Night at the Mission

Lighthouse Rescue Mission resident Marty Mather walks down a hallway on Tuesday, Feb. 7, 2012 inside the Nampa shelter.

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What does it mean to be homeless?

For many, the word conjures up images of someone living in a cardboard box in an abandoned lot. For some, anything less than that isn’t really homelessness. They might bristle when they hear that children who are staying with friends or relatives temporarily would be designated homeless, regarding that as an attempt to portray the problem as being worse than it really is.

Housing and Urban Development defines homeless as people who come from “places not meant for human habitation.” And the Treasure Valley, just like the rest of the nation, has its share of people who meet that description. There are people here who are living in cars, on the street or hidden from view. And the number has grown.

Nampa’s Lighthouse Rescue Mission, which serves the homeless, had a total of 16,533 lodgings in 2006. That number has increased each year, and today it’s 25,854.

Idaho is a state that champions independence and, as such, its citizens tend to be suspicious of government-funded welfare programs. There is very much a “pick yourself up by your bootstraps” mentality here.

But that shouldn’t be confused as indifference to the plight of the truly needy. And the evidence shows that Idahoans put their money where their mouths are when it comes to helping the homeless.

Numerous churches of many denominations work generously, often with no fanfare, to put together food and clothing drives. Of the $417,484 our Salvation Army received in income, just $112,000 of that came from fees and grants from government agencies. The rest came in the form of donations of one kind or another.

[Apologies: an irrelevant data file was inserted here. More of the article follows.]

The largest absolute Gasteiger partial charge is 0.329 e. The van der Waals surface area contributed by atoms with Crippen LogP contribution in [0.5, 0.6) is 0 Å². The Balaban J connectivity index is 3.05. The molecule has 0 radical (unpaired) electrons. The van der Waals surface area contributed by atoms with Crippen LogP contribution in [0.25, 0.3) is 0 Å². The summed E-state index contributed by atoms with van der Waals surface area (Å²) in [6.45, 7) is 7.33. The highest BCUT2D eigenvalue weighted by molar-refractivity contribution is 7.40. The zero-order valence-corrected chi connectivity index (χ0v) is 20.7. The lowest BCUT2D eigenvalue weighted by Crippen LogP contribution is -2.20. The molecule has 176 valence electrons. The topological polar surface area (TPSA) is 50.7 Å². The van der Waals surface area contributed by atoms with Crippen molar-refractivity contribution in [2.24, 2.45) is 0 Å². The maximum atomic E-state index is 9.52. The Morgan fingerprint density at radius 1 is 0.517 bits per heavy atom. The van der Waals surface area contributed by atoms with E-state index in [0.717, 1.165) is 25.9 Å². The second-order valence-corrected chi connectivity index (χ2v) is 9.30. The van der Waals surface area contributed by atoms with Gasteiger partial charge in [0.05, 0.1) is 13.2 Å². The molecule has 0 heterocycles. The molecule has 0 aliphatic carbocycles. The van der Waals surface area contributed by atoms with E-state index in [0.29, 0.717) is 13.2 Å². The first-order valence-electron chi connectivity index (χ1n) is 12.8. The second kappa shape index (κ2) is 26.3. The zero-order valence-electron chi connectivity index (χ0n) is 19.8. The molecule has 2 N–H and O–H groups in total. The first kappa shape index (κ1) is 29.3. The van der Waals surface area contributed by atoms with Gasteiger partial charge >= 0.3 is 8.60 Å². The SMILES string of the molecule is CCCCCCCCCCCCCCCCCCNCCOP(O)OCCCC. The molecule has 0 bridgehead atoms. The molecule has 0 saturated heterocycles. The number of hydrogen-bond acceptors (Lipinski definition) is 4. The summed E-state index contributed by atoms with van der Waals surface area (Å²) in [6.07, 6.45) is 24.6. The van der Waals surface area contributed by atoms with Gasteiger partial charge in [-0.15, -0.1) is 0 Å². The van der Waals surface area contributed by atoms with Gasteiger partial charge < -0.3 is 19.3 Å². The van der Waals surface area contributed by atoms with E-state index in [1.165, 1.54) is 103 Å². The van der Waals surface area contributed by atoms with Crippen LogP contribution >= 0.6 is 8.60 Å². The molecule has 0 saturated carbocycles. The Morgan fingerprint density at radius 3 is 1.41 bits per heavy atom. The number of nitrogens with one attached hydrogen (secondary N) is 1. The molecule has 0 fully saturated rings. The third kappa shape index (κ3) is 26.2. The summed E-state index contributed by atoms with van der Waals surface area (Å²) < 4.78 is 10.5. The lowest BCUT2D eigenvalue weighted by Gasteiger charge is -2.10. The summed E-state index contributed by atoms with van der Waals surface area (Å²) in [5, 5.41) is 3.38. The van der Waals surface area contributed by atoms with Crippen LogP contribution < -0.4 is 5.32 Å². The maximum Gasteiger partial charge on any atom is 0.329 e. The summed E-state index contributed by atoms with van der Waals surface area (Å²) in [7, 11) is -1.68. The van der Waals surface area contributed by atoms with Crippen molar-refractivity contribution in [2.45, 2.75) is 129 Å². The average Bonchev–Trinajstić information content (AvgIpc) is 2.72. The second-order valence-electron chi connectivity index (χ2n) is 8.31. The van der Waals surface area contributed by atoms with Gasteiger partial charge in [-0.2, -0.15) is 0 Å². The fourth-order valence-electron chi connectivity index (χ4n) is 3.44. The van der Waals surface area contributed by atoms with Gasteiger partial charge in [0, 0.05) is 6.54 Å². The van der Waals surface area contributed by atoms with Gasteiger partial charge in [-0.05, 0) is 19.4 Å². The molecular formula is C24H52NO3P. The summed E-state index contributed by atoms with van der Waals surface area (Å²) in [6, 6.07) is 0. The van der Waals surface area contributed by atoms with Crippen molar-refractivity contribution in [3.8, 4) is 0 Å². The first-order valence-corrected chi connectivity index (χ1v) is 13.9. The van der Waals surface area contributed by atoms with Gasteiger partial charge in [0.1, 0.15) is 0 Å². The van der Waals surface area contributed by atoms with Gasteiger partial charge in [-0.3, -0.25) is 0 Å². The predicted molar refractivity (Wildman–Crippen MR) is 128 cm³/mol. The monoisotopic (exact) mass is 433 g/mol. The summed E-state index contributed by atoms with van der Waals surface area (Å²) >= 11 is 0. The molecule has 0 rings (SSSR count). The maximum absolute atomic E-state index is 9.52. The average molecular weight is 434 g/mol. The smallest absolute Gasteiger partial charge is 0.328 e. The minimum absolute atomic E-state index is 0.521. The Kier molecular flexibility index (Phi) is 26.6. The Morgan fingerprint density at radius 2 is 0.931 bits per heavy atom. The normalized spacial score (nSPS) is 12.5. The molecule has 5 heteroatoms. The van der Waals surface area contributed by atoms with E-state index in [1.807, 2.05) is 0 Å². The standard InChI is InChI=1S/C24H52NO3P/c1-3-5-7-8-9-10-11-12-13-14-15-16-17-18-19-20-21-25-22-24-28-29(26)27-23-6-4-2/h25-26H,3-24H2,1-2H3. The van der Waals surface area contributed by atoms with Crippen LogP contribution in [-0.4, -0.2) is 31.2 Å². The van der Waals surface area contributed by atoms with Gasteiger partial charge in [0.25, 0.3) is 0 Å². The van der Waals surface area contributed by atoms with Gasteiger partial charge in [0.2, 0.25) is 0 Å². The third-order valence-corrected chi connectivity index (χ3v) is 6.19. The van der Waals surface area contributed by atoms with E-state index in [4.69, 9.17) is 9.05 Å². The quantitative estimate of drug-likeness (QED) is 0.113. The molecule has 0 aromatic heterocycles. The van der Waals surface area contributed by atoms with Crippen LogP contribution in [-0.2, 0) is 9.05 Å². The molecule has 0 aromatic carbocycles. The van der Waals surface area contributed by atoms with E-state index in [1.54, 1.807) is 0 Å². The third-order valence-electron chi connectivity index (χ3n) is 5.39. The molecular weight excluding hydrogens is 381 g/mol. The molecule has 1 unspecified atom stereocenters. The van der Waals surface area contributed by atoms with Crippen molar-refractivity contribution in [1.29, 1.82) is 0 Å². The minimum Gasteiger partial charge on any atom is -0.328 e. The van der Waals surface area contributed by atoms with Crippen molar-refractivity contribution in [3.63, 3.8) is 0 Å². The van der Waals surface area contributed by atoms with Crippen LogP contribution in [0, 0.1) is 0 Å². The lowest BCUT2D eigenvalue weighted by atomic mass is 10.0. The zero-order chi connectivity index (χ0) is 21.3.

Community support also helped the Nampa Family Shelter Coalition assist homeless people in Nampa until they could get back on their feet. The coalition last week donated $1.1 million to pay off the shelter built in 2002 on land donated by the LDS Church and gifted the facility to the Salvation Army.

But the nagging recession has forced more people who were living on the fringes into a position where they needed help. It has also made it harder for people who donate to such causes to help, and that has stretched overwhelmed charities.

Terry Reilly Health Services, which provides health care services to the needy, was only able to serve 1,829 people in 2011 who were homeless. There was not enough money available to serve the remaining homeless patients who requested it.

Today begins our special eight-day coverage on homelessness in Canyon County. It’s a great opportunity for you to learn more about the situation, and how we can all help. Take the time to educate yourself — and to find out how you can help make a difference in the life of someone who really needs it.

• Read Managing Editor Vickie Holbrook’s column on Main 5.

• Our view is based on the majority opinions of the Idaho Press-Tribune editorial board. Members of the board are Publisher Matt Davison, Managing Editor Vickie Holbrook, Opinion Editor Phil Bridges and community members Kim Keller, Carlos Soriano, Timothy Brown, Taylor Raney, Ken Pieksma and Nicole Gibbs.

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